How billionaire Bill Gates says he keeps his ego in check

A lot could go to Bill Gates’ head given that he’s the second richest person alive with a fortune of more than $109 billion, as well as one of the most recognized and accomplished entrepreneurs in the world. (He, after all, co-founded Microsoft — which now has a market cap of more than $1 trillion — at the age of 19 after dropping out of Harvard.)

But Gates says he mostly keeps his ego in check. One of the big ways he does so is by avoiding the public as much as possible.

“Part of it is that you limit the amount of time you go out into the world, because it’s a little bit distortive,” Gates said Wednesday at The New York Times DealBook event.

In particular, he avoids bars, because “people are even more aggressive about coming up and talking” there, he said.

Still, Gates, 64, whose net worth is just a couple billion shy of Amazon CEO Jeff Bezos’ fortune of $111 billion, said if he does get a big head at times, that’s quickly corrected by either his wife, Melinda, or his best friend, billionaire investor Warren Buffett.

“If I come back and I look like I’m all puffed up, they cut me down to size a little bit,” Gates said.

Gates said he also stays humble by doing normal activities, like washing the dishes after dinner each night and driving his kids to school in the morning.

Gates said his kids also keep him cool and up-to-date.

“I have kids that think I don’t see the world in a modern enough way, including even some technology things they use that they find amazing,” said Gates, who has two daughters, Phoebe, 17, and Jennifer, 23, and a son, Rory, 20.

For instance, Gates prefers to communicate via email, but that bugs his daughters.

“I’ve got to check Instagram because my youngest daughter likes to communicate there [and] I have to check WhatsApp because another child likes to communicate through that,” he said at the DealBook event.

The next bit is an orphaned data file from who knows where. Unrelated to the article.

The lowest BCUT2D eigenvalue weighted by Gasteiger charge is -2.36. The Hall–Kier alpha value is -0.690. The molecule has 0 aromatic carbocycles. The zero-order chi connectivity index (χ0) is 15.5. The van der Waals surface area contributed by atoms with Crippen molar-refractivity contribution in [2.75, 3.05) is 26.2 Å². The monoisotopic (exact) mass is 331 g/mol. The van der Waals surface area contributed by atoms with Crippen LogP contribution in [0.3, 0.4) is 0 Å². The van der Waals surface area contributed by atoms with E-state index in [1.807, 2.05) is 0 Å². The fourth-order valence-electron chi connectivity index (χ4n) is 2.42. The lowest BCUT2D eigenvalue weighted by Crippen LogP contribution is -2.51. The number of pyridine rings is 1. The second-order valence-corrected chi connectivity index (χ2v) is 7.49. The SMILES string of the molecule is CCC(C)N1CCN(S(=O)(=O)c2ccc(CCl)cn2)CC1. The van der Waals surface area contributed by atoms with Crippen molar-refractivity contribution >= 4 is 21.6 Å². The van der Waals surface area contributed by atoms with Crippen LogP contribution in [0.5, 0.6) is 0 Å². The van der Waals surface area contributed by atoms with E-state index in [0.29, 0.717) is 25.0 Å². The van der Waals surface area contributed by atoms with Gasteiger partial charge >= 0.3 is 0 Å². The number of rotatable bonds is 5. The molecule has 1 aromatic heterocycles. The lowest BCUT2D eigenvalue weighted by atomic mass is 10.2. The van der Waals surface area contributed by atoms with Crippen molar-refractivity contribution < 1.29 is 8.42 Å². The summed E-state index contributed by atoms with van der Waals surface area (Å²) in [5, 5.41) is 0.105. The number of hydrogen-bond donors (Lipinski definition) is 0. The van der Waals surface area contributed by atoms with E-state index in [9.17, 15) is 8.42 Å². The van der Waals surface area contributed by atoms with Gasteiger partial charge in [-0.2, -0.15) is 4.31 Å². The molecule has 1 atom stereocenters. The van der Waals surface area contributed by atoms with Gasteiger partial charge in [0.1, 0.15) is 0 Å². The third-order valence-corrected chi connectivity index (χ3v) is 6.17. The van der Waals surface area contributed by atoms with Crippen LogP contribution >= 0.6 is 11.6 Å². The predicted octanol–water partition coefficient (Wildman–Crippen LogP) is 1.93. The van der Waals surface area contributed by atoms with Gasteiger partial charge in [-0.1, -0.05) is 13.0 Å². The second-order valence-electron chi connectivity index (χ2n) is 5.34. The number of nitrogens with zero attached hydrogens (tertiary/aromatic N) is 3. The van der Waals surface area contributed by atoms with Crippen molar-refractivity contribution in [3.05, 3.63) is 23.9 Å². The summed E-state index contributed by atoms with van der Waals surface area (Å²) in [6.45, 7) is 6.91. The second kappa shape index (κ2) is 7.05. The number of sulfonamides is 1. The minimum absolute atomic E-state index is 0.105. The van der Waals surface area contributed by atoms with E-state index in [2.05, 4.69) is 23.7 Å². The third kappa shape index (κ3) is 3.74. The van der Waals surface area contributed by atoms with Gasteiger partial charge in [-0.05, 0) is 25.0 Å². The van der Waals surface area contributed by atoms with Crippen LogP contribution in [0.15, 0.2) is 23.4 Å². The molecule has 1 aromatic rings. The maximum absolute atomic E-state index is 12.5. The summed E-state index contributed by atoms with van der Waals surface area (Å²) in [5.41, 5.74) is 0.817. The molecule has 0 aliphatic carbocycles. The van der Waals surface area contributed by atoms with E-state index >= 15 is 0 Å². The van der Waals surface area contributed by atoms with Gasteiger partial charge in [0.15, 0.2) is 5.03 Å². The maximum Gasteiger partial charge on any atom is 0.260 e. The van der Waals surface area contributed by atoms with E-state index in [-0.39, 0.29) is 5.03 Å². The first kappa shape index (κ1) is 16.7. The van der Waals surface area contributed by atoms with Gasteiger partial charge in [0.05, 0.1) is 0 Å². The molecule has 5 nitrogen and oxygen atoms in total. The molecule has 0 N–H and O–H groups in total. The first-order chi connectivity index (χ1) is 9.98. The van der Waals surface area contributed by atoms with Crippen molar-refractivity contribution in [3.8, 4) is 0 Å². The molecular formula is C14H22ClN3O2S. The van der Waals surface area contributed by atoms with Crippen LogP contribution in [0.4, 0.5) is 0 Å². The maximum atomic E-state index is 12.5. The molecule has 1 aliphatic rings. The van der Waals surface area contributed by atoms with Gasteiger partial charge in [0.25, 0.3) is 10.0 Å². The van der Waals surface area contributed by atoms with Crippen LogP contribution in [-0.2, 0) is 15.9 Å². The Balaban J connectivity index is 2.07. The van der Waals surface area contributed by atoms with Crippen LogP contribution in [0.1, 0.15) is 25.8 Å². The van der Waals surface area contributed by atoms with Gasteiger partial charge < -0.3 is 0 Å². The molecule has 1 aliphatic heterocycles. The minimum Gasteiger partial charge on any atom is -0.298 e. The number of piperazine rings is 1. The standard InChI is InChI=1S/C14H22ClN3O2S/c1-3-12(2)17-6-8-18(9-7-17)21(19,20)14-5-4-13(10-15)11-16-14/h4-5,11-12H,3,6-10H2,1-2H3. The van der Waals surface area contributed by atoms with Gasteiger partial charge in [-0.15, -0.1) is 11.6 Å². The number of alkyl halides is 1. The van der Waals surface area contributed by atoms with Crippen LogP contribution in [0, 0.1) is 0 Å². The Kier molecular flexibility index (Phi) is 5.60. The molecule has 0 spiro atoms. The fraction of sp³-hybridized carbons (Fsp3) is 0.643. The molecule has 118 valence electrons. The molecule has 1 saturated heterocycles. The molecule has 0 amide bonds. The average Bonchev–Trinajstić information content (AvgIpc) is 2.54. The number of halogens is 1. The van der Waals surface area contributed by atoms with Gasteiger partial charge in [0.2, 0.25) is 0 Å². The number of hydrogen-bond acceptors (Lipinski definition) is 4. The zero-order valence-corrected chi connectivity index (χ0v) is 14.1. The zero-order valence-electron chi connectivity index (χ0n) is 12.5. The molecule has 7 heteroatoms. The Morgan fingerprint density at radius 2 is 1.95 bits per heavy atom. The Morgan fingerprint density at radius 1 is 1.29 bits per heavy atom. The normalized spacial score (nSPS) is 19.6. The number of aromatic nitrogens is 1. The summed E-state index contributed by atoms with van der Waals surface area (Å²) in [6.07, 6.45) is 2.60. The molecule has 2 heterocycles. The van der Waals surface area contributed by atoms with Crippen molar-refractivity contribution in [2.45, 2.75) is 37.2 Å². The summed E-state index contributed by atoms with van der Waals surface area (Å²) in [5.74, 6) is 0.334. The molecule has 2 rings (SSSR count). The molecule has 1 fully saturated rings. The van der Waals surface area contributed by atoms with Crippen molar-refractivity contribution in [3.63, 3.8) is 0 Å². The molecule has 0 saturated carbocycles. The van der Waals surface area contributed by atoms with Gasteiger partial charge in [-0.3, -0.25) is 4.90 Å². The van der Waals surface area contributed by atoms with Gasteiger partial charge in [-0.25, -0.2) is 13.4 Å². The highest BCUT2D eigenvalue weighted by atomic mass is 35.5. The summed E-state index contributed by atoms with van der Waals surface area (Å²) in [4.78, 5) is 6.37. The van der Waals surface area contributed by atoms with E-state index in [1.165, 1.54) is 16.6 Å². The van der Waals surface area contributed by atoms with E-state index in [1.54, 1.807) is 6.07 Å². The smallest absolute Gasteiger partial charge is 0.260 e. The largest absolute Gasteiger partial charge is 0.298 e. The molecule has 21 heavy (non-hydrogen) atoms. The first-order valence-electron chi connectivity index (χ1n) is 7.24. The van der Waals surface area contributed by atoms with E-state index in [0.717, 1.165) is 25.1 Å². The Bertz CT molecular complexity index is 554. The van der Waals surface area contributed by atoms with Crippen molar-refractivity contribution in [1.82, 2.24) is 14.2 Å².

If he doesn’t comply with his kids’ requests, he says, they accuse him of “not paying attention” to their lives.

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Don’t miss: Why Bill Gates says his 20-year-old self would be ‘so disgusted’ with him today

Bill Gates reveals his ‘greatest mistake’ that potentially cost Microsoft $400 billion


Company: cnbc, Activity: cnbc, Date: 2019-11-12  Authors: jade scipioni
Keywords: news, cnbc, companies, bill, times, microsoft, check, communicate, world, little, kids, keeps, ego, likes, billionaire, gates, billion


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Mark Cuban is latest billionaire to bash Sen. Elizabeth Warren’s wealth tax plan

Billionaire investor Mark Cuban suggested in a series of weekend tweets that the proposed wealth tax from 2020 presidential candidate Sen. Elizabeth Warren, D-Mass., “diverts attention from reality” and is designed to hide her own wealth from the public. Cuban, who owns the Dallas Mavericks of the NBA, highlighted Warren’s income and net worth, which at $12 million puts her squarely among the top 1% in America. Warren’s net worth is actually in fourth place in the Democratic field, behind billio